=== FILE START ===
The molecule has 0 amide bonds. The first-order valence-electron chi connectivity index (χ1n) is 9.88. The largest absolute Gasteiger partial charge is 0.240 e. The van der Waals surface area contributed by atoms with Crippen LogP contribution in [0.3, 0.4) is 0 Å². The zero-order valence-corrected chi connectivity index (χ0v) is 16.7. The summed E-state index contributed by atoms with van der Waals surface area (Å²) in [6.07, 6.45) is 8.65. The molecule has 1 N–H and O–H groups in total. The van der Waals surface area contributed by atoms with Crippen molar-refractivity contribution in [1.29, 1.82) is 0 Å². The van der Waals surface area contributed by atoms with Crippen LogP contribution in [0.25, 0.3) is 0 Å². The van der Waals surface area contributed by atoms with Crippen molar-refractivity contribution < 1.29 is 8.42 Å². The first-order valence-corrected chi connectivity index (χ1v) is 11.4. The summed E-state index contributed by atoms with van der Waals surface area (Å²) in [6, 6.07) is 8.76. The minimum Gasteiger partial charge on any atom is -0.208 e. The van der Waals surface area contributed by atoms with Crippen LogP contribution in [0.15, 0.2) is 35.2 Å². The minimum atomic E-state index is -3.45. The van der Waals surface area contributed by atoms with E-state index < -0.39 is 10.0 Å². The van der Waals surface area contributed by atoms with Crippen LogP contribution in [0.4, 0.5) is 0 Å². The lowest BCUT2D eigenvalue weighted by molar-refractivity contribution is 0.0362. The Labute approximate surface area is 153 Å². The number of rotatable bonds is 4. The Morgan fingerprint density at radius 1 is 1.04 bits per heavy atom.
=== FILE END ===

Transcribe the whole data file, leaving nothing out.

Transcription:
The molecule has 0 amide bonds. The first-order valence-electron chi connectivity index (χ1n) is 9.88. The largest absolute Gasteiger partial charge is 0.240 e. The van der Waals surface area contributed by atoms with Crippen LogP contribution in [0.3, 0.4) is 0 Å². The zero-order valence-corrected chi connectivity index (χ0v) is 16.7. The summed E-state index contributed by atoms with van der Waals surface area (Å²) in [6.07, 6.45) is 8.65. The molecule has 1 N–H and O–H groups in total. The van der Waals surface area contributed by atoms with Crippen molar-refractivity contribution in [1.29, 1.82) is 0 Å². The van der Waals surface area contributed by atoms with Crippen LogP contribution in [0.25, 0.3) is 0 Å². The van der Waals surface area contributed by atoms with Crippen molar-refractivity contribution < 1.29 is 8.42 Å². The first-order valence-corrected chi connectivity index (χ1v) is 11.4. The summed E-state index contributed by atoms with van der Waals surface area (Å²) in [6, 6.07) is 8.76. The minimum Gasteiger partial charge on any atom is -0.208 e. The van der Waals surface area contributed by atoms with Crippen LogP contribution in [0.15, 0.2) is 35.2 Å². The minimum atomic E-state index is -3.45. The van der Waals surface area contributed by atoms with E-state index < -0.39 is 10.0 Å². The van der Waals surface area contributed by atoms with Crippen LogP contribution in [0.4, 0.5) is 0 Å². The lowest BCUT2D eigenvalue weighted by molar-refractivity contribution is 0.0362. The Labute approximate surface area is 153 Å². The number of rotatable bonds is 4. The Morgan fingerprint density at radius 1 is 1.04 bits per heavy atom.